`i.` Crassly, a sentence has finite sentential depth when we can reduce the contents of a top-level sentence into all of its atomic sentences in a finite sequence of steps. Each proposition-bearing sentence then ultimately conveys a finite number of propositions - finite and determinate propositional depth thereby. Sentences whose propositional depth is both n and n+1 have indeterminate propositional depth. Self-recursive expressions have this (as do several others that aren't). This property of sentences aligns with the intuition that expressions in computer science and programming should not have infinite recursion (although there are some subtle differences between the two concepts).

`ii.` I think the propositional depth solution captures a real and interesting linguistic property but dispenses with many sentences that are completely valid expressions (valid even at compile time in almost all programming languages). Any self-reflexive sentence of any kind has an indeterminate propositional depth and would be ruled out according to Englebretsen. This threatens to rid programming languages of concepts like idempotence, reflection, some metaprogramming, and so on. Statements made at a certain level of abstraction range over infinitely-many expressions - do these then too lack meaning? As a result, despite finding the characterization of propositional depth to be intriguing, I disagree with the overall proposal (as a solution for the Liar Paradox).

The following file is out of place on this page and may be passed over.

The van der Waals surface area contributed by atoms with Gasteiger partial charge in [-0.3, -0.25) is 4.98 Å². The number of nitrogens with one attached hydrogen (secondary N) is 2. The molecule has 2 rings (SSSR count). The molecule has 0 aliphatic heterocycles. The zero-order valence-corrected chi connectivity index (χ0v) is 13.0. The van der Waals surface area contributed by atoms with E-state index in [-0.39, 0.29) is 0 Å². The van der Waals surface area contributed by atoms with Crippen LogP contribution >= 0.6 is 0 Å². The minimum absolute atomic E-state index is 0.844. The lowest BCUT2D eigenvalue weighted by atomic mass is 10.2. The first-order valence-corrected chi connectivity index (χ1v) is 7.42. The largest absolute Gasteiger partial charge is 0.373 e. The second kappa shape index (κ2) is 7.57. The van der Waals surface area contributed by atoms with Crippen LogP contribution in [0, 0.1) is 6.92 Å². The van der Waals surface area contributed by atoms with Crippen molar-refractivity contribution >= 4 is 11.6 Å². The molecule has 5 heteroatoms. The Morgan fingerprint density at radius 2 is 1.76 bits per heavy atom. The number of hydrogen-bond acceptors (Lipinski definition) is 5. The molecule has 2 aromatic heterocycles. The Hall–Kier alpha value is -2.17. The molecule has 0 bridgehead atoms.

There's the additional point that every sentence that happens to have indeterminate propositional depth as a result of containing a Truth Predicate is captured by my proposal. Note that Englebretsen doesn't specify the exact way such sentences would be ruled out. Arguably the way they'd be ruled out is to just restrict the T-Schema.

1. Infinite Recursion in computer science is a problem for at least two reasons:

`(a)` the practical outcome of an interpreter or virtual machine iterating indefinitely in an unbreakable loop locks a thread (very bad in synchronous programming and still bad in asynchronous or concurrent programming since the thread would not release) and